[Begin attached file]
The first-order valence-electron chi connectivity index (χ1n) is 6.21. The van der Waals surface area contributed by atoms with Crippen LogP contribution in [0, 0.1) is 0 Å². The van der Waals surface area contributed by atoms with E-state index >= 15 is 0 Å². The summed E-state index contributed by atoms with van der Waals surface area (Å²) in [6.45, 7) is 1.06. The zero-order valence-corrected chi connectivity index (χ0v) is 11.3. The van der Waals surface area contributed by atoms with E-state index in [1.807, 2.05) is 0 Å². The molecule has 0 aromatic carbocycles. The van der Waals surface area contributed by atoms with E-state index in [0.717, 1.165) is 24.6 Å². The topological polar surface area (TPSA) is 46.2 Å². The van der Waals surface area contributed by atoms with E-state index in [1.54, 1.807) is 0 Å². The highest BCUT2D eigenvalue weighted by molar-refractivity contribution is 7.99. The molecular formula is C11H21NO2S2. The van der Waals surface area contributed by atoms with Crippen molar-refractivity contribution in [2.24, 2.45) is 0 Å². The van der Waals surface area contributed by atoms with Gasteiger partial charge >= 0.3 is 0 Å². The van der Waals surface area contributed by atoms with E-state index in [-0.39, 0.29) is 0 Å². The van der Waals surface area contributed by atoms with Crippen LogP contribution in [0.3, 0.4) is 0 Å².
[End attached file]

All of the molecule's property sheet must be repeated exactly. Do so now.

The first-order valence-electron chi connectivity index (χ1n) is 6.21. The van der Waals surface area contributed by atoms with Crippen LogP contribution in [0, 0.1) is 0 Å². The van der Waals surface area contributed by atoms with E-state index >= 15 is 0 Å². The summed E-state index contributed by atoms with van der Waals surface area (Å²) in [6.45, 7) is 1.06. The zero-order valence-corrected chi connectivity index (χ0v) is 11.3. The van der Waals surface area contributed by atoms with E-state index in [1.807, 2.05) is 0 Å². The molecule has 0 aromatic carbocycles. The van der Waals surface area contributed by atoms with E-state index in [0.717, 1.165) is 24.6 Å². The topological polar surface area (TPSA) is 46.2 Å². The van der Waals surface area contributed by atoms with E-state index in [1.54, 1.807) is 0 Å². The highest BCUT2D eigenvalue weighted by molar-refractivity contribution is 7.99. The molecular formula is C11H21NO2S2. The van der Waals surface area contributed by atoms with Crippen molar-refractivity contribution in [2.24, 2.45) is 0 Å². The van der Waals surface area contributed by atoms with Gasteiger partial charge >= 0.3 is 0 Å². The van der Waals surface area contributed by atoms with E-state index in [-0.39, 0.29) is 0 Å². The van der Waals surface area contributed by atoms with Crippen LogP contribution in [0.3, 0.4) is 0 Å².